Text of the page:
Eagle County jail’s work release program still growing | VailDaily.com

Eagle County jail’s work release program still growing

Lauren Glendenning
Vail, CO Colorado

EAGLE COUNTY – Eagle County Jail inmate Michael Maher shot himself last month while in his own vehicle, out on the jail’s Work Release program, becoming the second inmate out of six to fail out of the program since it began in late April.

Maher got the gun from his storage shed, a shed he drove to freely while out on work release – a shed police never searched because they lacked probable cause for a search warrant.

The Work Release program is a kind of alternative sentence, as judges describe it, that keep jails from overcrowding. The program allows those who qualify to spend up to 12 hours a day on the outside, working, driving and living almost as if they’re free.

The inmates are allowed to drive off to their jobs and any other sentencing requirements, such as alcohol treatment or counseling sessions, for up to 12 hours per day, five days a week.

Bill Kaufman, the Eagle County Sheriff’s Office jail administrator, said the program begins within the courts. Judges will recommend candidates for the program and Kaufman then gives those candidates an application. If suggested candidates meet all of the jail’s criteria, they’re admitted into the program.

Eagle County tried work release around 1985, but the sheriff at the time decided it wasn’t in the county’s best interests to run the program, Kaufman said. The program put a lot of strain on jail personnel and there were problems with inmates bringing in contraband – things like drugs or weapons – he said.

The biggest reason the program is back in Eagle County after a 25-year hiatus is mainly because of overcrowding at the jail. Alternative sentencing options like work release allow judges to fill jails with the more dangerous offenders, while allowing more trustworthy inmates some freedom within their sentences.

“One of the biggest things going around (the country) right now is alternative sentencing,” Kaufman said.

Maher had served time for a sexual assault charge and was on probation following that sentence, said Eagle County Sheriff’s Office spokeswoman Shannon Cordingly.

He violated that probation when he was arrested for driving under the influence, which is how he ended up back in front of Eagle County 5th Judicial District Judge Thomas Moorhead.

Moorhead’s clerk said she couldn’t provide criteria used to deem Maher a candidate for work release because it’s still an open case.

Jon Sarche, spokesman for the Colorado State Court Administrator’s Office, said work release is one possible option in alternatives to prison or jail, however it would never be considered in cases that require mandatory sentences, such as first-degree murder.

The statute doesn’t spell out a list of specific criteria for eligibility, however, so judges have to use their discretion, Sarche said. Judges also work with county jails to know whether the jail’s staff and budgets can handle the work loads associated with work release inmates.

Kaufman said an important point is that those chosen for the program are not incarcerated while awaiting sentencing or being held without bond.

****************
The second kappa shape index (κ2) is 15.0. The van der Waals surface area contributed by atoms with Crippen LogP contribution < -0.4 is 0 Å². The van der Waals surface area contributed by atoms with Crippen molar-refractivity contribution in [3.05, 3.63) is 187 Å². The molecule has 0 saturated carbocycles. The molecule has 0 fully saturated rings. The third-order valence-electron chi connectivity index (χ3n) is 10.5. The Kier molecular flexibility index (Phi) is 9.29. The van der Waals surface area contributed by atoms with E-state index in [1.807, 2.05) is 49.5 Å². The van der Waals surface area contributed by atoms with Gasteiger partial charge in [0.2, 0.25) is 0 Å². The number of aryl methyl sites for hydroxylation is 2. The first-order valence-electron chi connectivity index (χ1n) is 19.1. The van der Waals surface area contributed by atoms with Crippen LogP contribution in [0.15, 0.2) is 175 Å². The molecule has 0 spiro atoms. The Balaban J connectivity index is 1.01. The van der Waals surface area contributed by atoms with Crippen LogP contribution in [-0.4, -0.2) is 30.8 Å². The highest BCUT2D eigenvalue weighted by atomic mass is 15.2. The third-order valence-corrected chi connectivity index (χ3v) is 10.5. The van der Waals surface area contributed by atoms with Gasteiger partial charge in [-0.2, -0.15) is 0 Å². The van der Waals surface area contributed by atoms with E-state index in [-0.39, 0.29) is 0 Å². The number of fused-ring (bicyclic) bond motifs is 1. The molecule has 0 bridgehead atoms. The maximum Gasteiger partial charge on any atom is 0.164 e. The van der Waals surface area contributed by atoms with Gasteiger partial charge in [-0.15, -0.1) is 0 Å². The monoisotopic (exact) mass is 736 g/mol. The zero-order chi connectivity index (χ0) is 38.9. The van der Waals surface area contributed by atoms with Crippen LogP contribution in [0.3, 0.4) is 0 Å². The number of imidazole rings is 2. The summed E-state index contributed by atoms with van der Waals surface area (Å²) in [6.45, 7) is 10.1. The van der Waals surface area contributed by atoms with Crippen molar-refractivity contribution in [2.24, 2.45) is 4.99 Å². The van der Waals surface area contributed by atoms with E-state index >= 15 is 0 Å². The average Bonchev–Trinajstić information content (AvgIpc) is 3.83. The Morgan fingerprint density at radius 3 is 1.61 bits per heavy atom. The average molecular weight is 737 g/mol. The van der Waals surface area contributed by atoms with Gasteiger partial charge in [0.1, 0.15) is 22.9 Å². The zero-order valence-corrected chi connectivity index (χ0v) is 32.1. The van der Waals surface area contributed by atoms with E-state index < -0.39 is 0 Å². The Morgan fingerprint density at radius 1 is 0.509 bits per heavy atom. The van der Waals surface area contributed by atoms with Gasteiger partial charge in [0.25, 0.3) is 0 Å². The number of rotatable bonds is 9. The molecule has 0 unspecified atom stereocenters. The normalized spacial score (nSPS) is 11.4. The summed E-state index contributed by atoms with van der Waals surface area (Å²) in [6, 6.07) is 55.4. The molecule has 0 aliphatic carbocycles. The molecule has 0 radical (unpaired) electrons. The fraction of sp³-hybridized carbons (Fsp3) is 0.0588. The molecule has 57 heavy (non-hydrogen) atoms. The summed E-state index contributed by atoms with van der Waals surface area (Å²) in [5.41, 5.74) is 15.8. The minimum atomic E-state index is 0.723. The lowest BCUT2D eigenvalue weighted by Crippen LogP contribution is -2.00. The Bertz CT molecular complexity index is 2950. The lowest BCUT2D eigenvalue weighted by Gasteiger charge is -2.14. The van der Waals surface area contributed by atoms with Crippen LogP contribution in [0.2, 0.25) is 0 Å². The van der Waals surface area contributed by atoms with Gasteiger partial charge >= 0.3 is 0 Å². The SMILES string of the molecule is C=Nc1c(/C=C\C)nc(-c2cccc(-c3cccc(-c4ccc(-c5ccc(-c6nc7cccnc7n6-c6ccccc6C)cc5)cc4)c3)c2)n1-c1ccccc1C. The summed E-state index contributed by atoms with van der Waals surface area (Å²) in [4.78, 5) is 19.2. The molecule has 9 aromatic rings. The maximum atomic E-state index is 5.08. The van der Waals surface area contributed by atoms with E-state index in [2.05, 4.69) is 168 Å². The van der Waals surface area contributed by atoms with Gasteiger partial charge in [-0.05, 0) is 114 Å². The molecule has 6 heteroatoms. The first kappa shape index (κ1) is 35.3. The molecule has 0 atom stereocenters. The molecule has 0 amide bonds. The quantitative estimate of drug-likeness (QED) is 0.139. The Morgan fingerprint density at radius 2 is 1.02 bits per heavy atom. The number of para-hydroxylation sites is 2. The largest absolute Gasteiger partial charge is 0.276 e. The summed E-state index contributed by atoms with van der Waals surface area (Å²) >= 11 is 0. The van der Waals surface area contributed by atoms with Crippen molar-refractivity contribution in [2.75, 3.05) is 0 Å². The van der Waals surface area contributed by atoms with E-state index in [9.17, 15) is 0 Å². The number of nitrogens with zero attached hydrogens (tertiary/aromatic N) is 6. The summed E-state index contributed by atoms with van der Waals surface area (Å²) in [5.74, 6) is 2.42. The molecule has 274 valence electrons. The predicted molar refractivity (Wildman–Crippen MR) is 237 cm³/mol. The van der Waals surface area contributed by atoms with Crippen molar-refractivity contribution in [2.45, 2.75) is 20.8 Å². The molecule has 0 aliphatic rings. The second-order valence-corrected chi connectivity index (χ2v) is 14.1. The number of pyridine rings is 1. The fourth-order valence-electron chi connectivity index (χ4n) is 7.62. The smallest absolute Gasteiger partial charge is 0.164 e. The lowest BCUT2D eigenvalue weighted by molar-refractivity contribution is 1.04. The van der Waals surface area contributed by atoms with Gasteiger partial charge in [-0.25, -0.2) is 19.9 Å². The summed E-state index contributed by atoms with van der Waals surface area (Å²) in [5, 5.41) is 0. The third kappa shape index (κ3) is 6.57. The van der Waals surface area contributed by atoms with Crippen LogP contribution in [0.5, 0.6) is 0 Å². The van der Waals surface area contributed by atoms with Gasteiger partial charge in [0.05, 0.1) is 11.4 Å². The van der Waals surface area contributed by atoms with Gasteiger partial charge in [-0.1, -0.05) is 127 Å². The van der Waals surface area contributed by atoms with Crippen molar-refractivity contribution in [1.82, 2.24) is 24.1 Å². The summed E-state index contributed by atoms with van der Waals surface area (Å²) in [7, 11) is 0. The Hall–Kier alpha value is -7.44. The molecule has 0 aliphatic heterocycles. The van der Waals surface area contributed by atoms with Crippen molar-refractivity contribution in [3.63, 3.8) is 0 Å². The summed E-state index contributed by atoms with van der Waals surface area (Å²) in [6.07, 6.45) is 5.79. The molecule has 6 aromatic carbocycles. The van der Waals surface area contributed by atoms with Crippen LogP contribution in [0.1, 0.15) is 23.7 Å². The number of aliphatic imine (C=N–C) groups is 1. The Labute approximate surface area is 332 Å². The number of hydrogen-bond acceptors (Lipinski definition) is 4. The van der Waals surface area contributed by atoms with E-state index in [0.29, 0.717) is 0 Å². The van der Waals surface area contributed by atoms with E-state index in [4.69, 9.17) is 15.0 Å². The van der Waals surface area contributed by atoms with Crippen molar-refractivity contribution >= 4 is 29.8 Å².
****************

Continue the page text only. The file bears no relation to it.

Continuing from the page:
“The majority of people who get work release are people who are out on the street right now,” Kaufman said.

The jail’s work release program might seem like a slap on the wrist in terms of punishment, but there’s more to it than just the perks.

Inmates are required to wear a weekly sweat patch that is sent to a laboratory to test for recreational drugs like marijuana, opiates and amphetamines. Any violations and they’re out.

Kaufman and jail personnel also do random checks at inmates’ jobs, either by phone calls to supervisors or in-person surprise visits. Kaufman found out one work release inmate was working at a different job than he was supposed to be at recently, and that inmate was immediately kicked out of the program.

Work release inmates also get the pleasure of strip searches on a daily basis when they return from their work day. It’s not a cavity search, but jail staff makes inmates strip down naked so they can search for contraband.

“We’re not reaching into their mouths or orifices, but we are doing an inspection of the body,” Kaufman said.

Inmates also receive a daily breath test for alcohol. Any reading other than a zero will get someone thrown out of the program, too.

The program also costs inmates part of their earnings from work. For every day worked, the inmate pays the jail $50. For every day not worked, they pay $25. The sweat patch also runs $40 per week.

“It costs $340 a week to be in this program,” Kaufman said.

Maher is no longer allowed to be in the program after the shooting incident, but Kaufman said he would have been kicked out regardless because he was late that day coming back to the jail.

“Late doesn’t count,” Kaufman said. “Twelve hours is 12 hours.”

The Sheriff’s Office is still learning along the way in terms of what does and doesn’t work for the work release program. Kaufman said it’s a brand new program and officials have tried to make it mirror the strengths found in other programs in neighboring Pitkin and Garfield counties.

Kaufman is hoping to spend some time with Mesa County’s alternative sentencing manager soon to see if he can learn some better practices for Eagle County’s program.

Kaufman likes the program and thinks it could benefit both inmates and the community. “If you treat people like animals, that’s what you return to the street is an animal,” he said. “We try to teach them a little better.”

Community Editor Lauren Glendenning can be reached at 970-748-2983 or lglendenning@vaildaily.com.

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